Friday, September 02, 2005

Blogosphere Rears its Ugly Head

I am fairly disgusted with blogs right now. In less than a week after hurricane Katrina, we have seen:

Hysterical liberals trying to blame Bush for a natural disaster. This is followed with a shameless plug for their political agenda.
Smug conservatives who gleefully point out other nations and/or celebrities who haven't offered help. Mostly they were just too busy patting themselves on the back to notice.
Charges that the delays in rescue efforts are somehow racially and/or politically motivated.

In particular I have seen a lot of righteous "Oh this is what happens to poor people in America" posts. Actually, this extreme rhetoric is what happens when you give Joe Public a pseudonym and a website. I doubt I will post for awhile; this is just madness.

7 Comments:

Anonymous Anonymous said...

Well, had you not noticed the sheer pointlessness of the blogosphere before this event?

And sure, why not use pointless as a synonym for ugly, because aren't they really the same thing?

But it seems you have noticed that. The title of your post seems to imply that you've known all along that blogs have ugly heads but they've only recently reared them? I am not sure.

Blogs will not and cannot change our media. They will not and cannot change our democracy. All they do is push more of the shit that is lurking under the surface to the surface. And there's a lot of shit under the surface.

So the liberal half of our office wrote a post similar to the ones that you assail as self-righteous. "This is what happens to poor people in America."

They would first like to point out that they are righteous and that even though that, rather obscure fact, does not directly refute your argument in any way, shape or form, they would like to make it anyway. Apparently they think it's funny, but you and I know they are sadly mistaken.

Even though I disagree with the libs in this office on a regular basis there is some truth to what they wrote. But you address the weakness of the "some truth" or "raises" issue arguments in one of your previous posts and comments.

I cannot deny the fact that most of the people left in New Orleans are of the low income persuasion. I don't believe that this has anything to do with the pace of the rescue effort. I do think it has something to do with the fact that they did not leave on time. Why did they not leave soon enough?

Maybe they are stupid as that is certainly correlated with being poor.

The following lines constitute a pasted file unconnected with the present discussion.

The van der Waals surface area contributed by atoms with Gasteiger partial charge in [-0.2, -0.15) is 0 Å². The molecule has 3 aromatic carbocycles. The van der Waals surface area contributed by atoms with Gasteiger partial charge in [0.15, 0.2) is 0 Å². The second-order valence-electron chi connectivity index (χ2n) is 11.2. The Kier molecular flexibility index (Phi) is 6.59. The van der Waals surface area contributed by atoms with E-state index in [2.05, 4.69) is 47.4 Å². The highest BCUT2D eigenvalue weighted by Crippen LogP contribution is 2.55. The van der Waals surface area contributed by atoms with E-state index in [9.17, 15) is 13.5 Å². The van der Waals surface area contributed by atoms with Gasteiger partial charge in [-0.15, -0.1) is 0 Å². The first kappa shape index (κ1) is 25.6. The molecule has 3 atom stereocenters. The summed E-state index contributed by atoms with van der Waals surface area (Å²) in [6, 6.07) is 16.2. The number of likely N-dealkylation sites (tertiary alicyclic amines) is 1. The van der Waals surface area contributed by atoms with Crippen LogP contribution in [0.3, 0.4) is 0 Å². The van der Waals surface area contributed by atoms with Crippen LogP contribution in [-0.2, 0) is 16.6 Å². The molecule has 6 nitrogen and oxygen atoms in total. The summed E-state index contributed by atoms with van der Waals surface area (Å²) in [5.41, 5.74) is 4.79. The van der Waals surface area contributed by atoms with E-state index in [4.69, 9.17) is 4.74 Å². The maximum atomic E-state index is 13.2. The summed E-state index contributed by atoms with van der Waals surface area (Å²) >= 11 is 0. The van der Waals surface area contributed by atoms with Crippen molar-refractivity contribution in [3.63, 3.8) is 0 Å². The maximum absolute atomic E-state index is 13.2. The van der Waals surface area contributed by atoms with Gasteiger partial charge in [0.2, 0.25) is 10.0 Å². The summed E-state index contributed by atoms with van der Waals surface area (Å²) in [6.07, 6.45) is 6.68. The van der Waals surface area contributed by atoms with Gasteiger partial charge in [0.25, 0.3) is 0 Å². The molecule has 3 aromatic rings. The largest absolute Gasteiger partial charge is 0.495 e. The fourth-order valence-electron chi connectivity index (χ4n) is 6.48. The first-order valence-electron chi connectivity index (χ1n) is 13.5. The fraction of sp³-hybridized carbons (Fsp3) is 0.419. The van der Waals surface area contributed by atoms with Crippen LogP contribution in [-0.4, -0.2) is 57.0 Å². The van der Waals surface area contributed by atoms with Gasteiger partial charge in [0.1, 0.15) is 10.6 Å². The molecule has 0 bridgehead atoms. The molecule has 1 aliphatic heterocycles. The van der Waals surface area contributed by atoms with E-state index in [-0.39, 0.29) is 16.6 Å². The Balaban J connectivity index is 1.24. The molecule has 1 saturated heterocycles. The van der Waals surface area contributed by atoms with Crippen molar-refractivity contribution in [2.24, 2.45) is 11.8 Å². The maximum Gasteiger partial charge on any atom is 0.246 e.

Maybe the poor have stronger emotional attachments to their things because they have fewer things.

But obviously these people haven't worked hard or saved any money their entire lives so why would they work hard and try to save themselves before the flood?

And now this annoys my liberal friends to no end and they say that personal anecdotes have no place in an arguments (and they would be correct, but this entire essay is so chalked full of bad prose and muddled logic that I have to ask, does it really matter? I mean, will anyone even make it through this entire comment? Chances are a few people have already decided this is just too long, boring and uninsightful. They probably stopped reading along time ago after maybe the fifth mispelled word or the seventh cliche. And so why do I continue to write when I feel I have no particular insight on the topic? Do I wish to waste your time? Do I hope that maybe, possibly insight will develop as I compose? My god, I've rambled! Now people are certainly bound to stop reading. But this might be a good thing. Give me a change to write down what I really think without fear of being called stupid or useless. Because smart people don't like emotional arguments, hell I certainly don't like emotional arguments. They are so dirty.). But, I know people who grew up poor with shitty parents. These underpriveleged children have become sucessful adults. And what do they all have in common, they worked and work hard. If they didn't have the money to get out of New Orleans they would have found a way. Hell, they made it through Harvard, didn't they?

Ah, but I am just advancing my agenda and this is what you hate.

Rhetoric:...lacking sincerity or meaningful content. Well, I've certainly been sincere but probably not meaningful.
-marcus

12:39  
Blogger Roy said...

Marcus, get a grip.

13:39  
Anonymous Anonymous said...

I apologize. Things are a little out of control at my office and I'm a bit stressed out. Have a great weekend.

11:42  
Blogger Roy said...

No problem, I took the liberty of Gizoogling your comment. Hilarity ensued.

15:15  
Blogger littleboxes said...

wow.

13:25  
Anonymous NancyNyberg said...

There's a long, thoughtful discussion about good and evil. No one usefully misconstrues natural evil as moral evil exercised at the hands of an agent. What is clearly moral evil is placing an incompetent, inexperienced crony in a position he ought not hold. It is mainly bad luck that events tested the effort in ways that made the error so painful and so painfully obvious. It is also clearly morally offensive, evil, to accept being put in a position that you know is beyond you.

12:47  
Anonymous Ian said...

Roy,

There was interesting piece in this week's Village Voice:

http://www.villagevoice.com/screens/0537,dibbell,67643,28.html

14:17  

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